A total of xA g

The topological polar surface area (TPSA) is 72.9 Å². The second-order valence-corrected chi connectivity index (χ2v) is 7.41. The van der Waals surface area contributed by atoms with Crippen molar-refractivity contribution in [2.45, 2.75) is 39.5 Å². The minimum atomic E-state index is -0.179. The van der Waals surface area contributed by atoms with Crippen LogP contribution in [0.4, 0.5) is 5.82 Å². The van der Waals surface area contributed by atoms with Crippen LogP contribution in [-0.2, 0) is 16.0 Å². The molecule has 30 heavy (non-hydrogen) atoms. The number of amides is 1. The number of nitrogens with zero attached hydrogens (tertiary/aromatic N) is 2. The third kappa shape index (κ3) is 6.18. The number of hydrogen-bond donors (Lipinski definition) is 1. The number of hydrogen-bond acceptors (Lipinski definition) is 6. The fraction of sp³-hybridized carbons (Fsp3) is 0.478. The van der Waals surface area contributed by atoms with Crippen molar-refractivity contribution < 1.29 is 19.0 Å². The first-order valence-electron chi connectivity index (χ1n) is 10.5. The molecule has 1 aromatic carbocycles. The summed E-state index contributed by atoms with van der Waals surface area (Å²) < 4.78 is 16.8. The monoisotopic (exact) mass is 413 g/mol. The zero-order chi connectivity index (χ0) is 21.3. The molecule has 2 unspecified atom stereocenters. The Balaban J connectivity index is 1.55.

A total of 10.00 g of iron-coated quartz sand was taken from Columns I, III and IV, air-dried, and stored in a vacuum in the dark. The iron-coated quartz sand particles were selected and treated with gold coating, and the morphology of the coating layer on the surface of the quartz sand was observed using an ultra-high resolution field emission scanning BIO 1211 microscope (Hitachi, SU8010). The chemical composition and the element content of the target area were determined using X-ray energy dispersive spectroscopy (Ametek, EDAX APPOLLO XP). Several quartz sand particles with intact surfaces were selected and inlayed with epoxy resin and then polished. They were then subjected to an electron probe for microanalyzer (Japan Electronics Co., JXA-8230) equipped with an X-ray microanalysis system (Oxford Company, Inca X-Act) to analyze the microstructure and mineral composition of the iron coating. The accuracy and precision of SEM-EDS and EPMA-EDS for iron coating analysis were evaluated by repeated analysis of two laboratory reference standards Arsenopyrite and Chalcopyrite. Quantified values (wt.%) were within 10% of accepted values for major and minor elements, and reproducibility was better than 8% relative for all compounds analyzed. Additionally, 5.00 g of the sample particles was mixed with 5.00 g of pure solid KBr, ground to powder in an agate mortar and passed through a 100-mesh sieve. The forms of arsenic and iron bound to the mineral surface were analyzed using a Fourier transformation infrared spectrometer (Thermo-Fisher, Nicolet 6700) with the KBr powder as the background control. The preparation of KBr pellets relied on a standardized procedure to enhance reproducibility. IR spectra of powered samples were recorded from the 4000 cm− 1 to 400 cm− 1 and the IR spectra were obtained at a resolution of 0.6 cm− 1.